Calculation starts at 0.1

  • -0.14 – female
  • -0.7 – age > 50
  • +0.16 – EU citizen
  • -0.05 – non EU citizen
  • -0.15 – caretaker (“Betreuungspflichtig”)
  • -0.18 to -0.82 – Region where you live
  • +0.65 to +1.98 – depending on how fast a job was found in the past
  • Competence activity
    • Participate 1 time: -0.57
    • Participate 2 times: -0.21
    • Participate 3 times: -0.43
  • And many more…

Fig 2: An excerpt of features that are used for calculating the score. [4]

How to avoid that bias is implemented into a computer based decision system?

A big portion of time has to be invested to make sure that all kinds of bias are removed from the dataset. This includes personal information, for example gender, age, country, etc. Most likely the classification rate will drop when those features are removed and that is completely fine. It just means that an automated classification is not possible with the provided features. Knowing this is preferred over having software that systematically discriminates against certain groups of people.

Unfortunately, many similar cases exist in different contexts:

The impact of false positives

Another pitfall in evaluations of AI Systems is automatically connecting low percentages for wrong classification with actual low numbers.

At one train station in Berlin a face recognition test was conducted with the goal to detect criminals. They conducted two test phases. In the first one, high quality reference images were applied, in the second one the images were taken from a video stream. First of all, no concept for diversity in the people that took part in the test phases was defined, though they claim to have a representative set of participants. [6]

The results of the test phases are shown in Figure 3. Overall the results of “Testphase 2” were better than “Testphase 1”. A higher accuracy and lower false acceptance rate was achieved. In the final report they claim that the results – considering the surrounding conditions and influencing factors – can be viewed as excellent.

Fig 3: Results of the two testphases [6]

One of the most important numbers here is the False Acceptance Rate. That shows the percentage of people being detected as criminals by the system, despite the fact that they are no criminals. 0.34% sounds like a success, but when doing the calculations, a different picture emerges: one false positive every 4 minutes (110.000 people pass the train station every day ). When thinking further and performing the calculations for the Berlin main train station (where 300.000 people pass every day), almost one false classification will happen every minute. It will be very difficult to search and check all those people. Always calculate the results in numbers. A percentage is difficult to grab and get an imagination of how many people/cases/etc will be affected.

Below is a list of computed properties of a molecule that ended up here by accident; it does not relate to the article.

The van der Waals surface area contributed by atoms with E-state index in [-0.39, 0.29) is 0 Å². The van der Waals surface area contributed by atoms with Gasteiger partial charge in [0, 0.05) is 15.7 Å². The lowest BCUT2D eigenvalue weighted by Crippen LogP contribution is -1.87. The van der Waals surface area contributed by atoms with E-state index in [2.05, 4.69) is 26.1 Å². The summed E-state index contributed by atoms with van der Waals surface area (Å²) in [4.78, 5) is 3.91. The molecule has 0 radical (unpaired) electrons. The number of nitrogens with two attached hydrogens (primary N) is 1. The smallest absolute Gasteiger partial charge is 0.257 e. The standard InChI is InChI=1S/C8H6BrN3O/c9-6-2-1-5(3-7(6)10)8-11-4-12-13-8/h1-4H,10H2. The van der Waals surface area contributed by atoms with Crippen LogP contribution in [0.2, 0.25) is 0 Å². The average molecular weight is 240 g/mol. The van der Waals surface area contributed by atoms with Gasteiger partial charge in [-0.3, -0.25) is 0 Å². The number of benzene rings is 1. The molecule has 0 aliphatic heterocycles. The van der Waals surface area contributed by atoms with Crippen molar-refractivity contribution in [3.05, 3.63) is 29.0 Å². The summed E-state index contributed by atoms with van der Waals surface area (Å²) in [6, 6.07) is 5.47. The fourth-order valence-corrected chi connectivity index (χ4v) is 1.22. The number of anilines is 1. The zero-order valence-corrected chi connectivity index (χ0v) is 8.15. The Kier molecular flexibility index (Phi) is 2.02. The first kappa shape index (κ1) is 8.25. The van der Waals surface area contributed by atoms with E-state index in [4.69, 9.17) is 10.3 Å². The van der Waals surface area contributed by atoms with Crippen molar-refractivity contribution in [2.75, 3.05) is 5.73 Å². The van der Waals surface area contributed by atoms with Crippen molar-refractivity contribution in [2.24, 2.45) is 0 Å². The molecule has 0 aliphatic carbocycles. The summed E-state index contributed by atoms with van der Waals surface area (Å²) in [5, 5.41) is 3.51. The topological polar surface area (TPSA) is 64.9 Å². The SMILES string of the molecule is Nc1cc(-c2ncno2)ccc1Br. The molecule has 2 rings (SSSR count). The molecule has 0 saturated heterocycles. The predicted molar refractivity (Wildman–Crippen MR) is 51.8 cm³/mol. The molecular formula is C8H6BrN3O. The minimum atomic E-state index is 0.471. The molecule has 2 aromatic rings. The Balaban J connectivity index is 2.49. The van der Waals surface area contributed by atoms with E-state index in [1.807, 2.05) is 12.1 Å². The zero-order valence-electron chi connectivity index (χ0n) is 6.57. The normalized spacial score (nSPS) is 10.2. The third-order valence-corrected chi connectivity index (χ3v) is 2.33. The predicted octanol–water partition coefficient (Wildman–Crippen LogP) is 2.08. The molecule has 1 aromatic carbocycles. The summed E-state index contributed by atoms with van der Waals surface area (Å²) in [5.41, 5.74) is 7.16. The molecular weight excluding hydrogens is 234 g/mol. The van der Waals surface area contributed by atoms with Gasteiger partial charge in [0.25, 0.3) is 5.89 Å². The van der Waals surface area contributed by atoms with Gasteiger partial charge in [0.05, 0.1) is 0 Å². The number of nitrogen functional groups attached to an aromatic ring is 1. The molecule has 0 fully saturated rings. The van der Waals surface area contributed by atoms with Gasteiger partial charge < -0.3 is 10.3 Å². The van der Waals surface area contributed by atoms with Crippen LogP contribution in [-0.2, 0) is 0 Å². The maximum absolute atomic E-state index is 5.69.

Again, Germany is not the only country that tests the use of face recognition software in public space to find criminals. It is already quite common in China and even Austria has started first tests.

Lessons Learned

Avoiding bias in AI-Systems is a task that includes far more attention than usually expected and calculated in estimations. One also has to take into account the impact of this bias. For tasks that include i.e. data about machines it might not be as big as for tasks that include data about humans.

Some steps of how to tackle bias:

  • Know your data. How was it created? Under which circumstances? Is it a good basis for AI tasks? It is important to understand the data and possible bias in your data. When we have a first look into data, we perform an explorative data analysis to get a good overview.
  • AI is not able to solve all problems at once. We always discuss the business case with our customers to get the best value out of the AI solution. We first identify quick wins and scale/extend them later on.
  • AI does not solve problems at 100% perfection. However, humans conduct errors as well. So it makes sense to also evaluate human behavior when judging an AI system.
  • Use AI only if it’s adequate. Many problems can be solved better without AI.
  • AI systems in many cases contain a degree of human error that was implemented via the data that was used for training.
  • Remember that AI is not evil.
  • Make sure that the dataset is as diverse as possible
  • Create a testset with cases that showed bias in the past to test the model after a retraining

The austrian government has recently released their government program for the next five years [7]. One point is the definition of a “red line” in AI applications in the public sector. For example, AI is not allowed to take over decisions that have an immediate impact on humans – only support the decision. This is a first step in the right direction to avoid institutionalized discrimination, but still the applications have to be double and triple checked to make sure that this is not happening.